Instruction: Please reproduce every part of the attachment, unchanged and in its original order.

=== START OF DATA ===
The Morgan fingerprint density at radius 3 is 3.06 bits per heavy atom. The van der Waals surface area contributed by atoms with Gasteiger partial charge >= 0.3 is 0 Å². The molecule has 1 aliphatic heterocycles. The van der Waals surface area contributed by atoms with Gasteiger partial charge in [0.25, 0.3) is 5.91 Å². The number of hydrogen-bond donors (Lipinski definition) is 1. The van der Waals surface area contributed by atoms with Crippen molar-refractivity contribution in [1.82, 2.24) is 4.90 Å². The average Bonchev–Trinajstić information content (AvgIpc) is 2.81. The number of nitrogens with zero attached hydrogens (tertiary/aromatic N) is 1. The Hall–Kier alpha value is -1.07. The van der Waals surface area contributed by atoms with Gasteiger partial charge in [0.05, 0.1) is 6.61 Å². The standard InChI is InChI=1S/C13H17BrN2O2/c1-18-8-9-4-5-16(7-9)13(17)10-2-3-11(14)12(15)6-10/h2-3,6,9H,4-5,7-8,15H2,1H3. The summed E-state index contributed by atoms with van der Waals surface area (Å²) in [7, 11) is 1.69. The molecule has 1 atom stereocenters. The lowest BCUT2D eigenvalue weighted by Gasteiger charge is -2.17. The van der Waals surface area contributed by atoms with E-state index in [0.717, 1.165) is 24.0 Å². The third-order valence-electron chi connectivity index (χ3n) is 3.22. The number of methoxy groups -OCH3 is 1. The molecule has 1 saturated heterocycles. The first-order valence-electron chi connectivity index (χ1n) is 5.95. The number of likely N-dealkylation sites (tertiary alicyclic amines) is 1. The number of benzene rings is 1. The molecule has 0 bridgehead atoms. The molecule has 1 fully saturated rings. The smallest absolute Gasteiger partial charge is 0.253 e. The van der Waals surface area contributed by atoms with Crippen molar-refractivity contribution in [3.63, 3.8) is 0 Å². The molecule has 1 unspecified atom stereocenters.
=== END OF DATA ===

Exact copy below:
The Morgan fingerprint density at radius 3 is 3.06 bits per heavy atom. The van der Waals surface area contributed by atoms with Gasteiger partial charge >= 0.3 is 0 Å². The molecule has 1 aliphatic heterocycles. The van der Waals surface area contributed by atoms with Gasteiger partial charge in [0.25, 0.3) is 5.91 Å². The number of hydrogen-bond donors (Lipinski definition) is 1. The van der Waals surface area contributed by atoms with Crippen molar-refractivity contribution in [1.82, 2.24) is 4.90 Å². The average Bonchev–Trinajstić information content (AvgIpc) is 2.81. The number of nitrogens with zero attached hydrogens (tertiary/aromatic N) is 1. The Hall–Kier alpha value is -1.07. The van der Waals surface area contributed by atoms with Gasteiger partial charge in [0.05, 0.1) is 6.61 Å². The standard InChI is InChI=1S/C13H17BrN2O2/c1-18-8-9-4-5-16(7-9)13(17)10-2-3-11(14)12(15)6-10/h2-3,6,9H,4-5,7-8,15H2,1H3. The summed E-state index contributed by atoms with van der Waals surface area (Å²) in [7, 11) is 1.69. The molecule has 1 atom stereocenters. The lowest BCUT2D eigenvalue weighted by Gasteiger charge is -2.17. The van der Waals surface area contributed by atoms with E-state index in [0.717, 1.165) is 24.0 Å². The third-order valence-electron chi connectivity index (χ3n) is 3.22. The number of methoxy groups -OCH3 is 1. The molecule has 1 saturated heterocycles. The first-order valence-electron chi connectivity index (χ1n) is 5.95. The number of likely N-dealkylation sites (tertiary alicyclic amines) is 1. The number of benzene rings is 1. The molecule has 0 bridgehead atoms. The molecule has 1 fully saturated rings. The smallest absolute Gasteiger partial charge is 0.253 e. The van der Waals surface area contributed by atoms with Crippen molar-refractivity contribution in [3.63, 3.8) is 0 Å². The molecule has 1 unspecified atom stereocenters.